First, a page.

As the prices of commodities lowered into the 2010s, coupled with overspending with little savings by pink tide governments, policies became unsustainable and supporters became disenchanted, eventually leading to the rejection of leftist governments.[46][49] Analysts state that such unsustainable policies were more apparent in Argentina, Brazil, Ecuador and Venezuela,[48][49] who received Chinese funds without any oversight.[48][50] As a result, some scholars have stated that the pink tide's rise and fall was "a byproduct of the commodity cycle's acceleration and decadence".[45]

Some pink tide governments, such as Bolivia, Ecuador, and Venezuela, allegedly ignored international sanctions against Iran, allowing the Iranian government access to funds bypassing sanctions as well as resources such as uranium for the Iranian nuclear program.[51]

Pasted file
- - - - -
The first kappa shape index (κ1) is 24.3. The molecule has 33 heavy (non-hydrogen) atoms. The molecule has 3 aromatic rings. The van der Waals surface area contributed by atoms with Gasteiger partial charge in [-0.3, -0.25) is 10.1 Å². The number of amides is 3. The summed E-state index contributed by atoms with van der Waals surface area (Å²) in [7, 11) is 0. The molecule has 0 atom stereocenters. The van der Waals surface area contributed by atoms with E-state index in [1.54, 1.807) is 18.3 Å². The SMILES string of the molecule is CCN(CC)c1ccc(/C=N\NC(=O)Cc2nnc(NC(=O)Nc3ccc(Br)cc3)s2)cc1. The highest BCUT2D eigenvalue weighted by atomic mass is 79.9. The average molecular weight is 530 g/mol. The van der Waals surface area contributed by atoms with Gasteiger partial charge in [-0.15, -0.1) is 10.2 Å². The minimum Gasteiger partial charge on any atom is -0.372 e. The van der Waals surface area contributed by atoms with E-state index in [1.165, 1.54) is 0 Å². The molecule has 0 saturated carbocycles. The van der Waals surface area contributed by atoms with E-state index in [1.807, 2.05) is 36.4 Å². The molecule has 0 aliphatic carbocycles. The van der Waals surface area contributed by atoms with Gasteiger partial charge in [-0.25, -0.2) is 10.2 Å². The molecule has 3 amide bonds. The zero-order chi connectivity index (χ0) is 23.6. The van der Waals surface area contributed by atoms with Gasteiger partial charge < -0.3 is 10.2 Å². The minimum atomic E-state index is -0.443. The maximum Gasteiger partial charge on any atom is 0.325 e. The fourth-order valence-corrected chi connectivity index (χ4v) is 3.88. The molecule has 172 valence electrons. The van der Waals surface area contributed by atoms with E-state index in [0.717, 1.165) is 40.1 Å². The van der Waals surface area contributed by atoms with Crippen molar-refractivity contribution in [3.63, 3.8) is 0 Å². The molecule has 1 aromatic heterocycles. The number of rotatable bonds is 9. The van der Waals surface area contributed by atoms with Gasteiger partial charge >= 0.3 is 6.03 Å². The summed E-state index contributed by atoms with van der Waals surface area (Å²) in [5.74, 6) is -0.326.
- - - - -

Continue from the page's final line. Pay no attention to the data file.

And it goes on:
End of commodity boom and decline: 2010s[edit]

The impeachment of Dilma Rousseff gave rise to the Conservative wave in late 2010s

Chávez, who was seen as having "dreams of continental domination", was determined to be a threat to his own people according to Michael Reid in American magazine, Foreign Affairs, with his influence reaching a peak in 2007.[52] The interest in Chávez waned after his dependence on oil revenue led Venezuela into an economic crisis and as he grew increasingly authoritarian.[52] The death of Chávez in 2013 left the most radical wing without a clear leader as Nicolás Maduro did not have the international influence of his predecessor. By the mid-2010s, Chinese investment in Latin America had also begun to decline,[48] especially following the 2015–2016 Chinese stock market crash.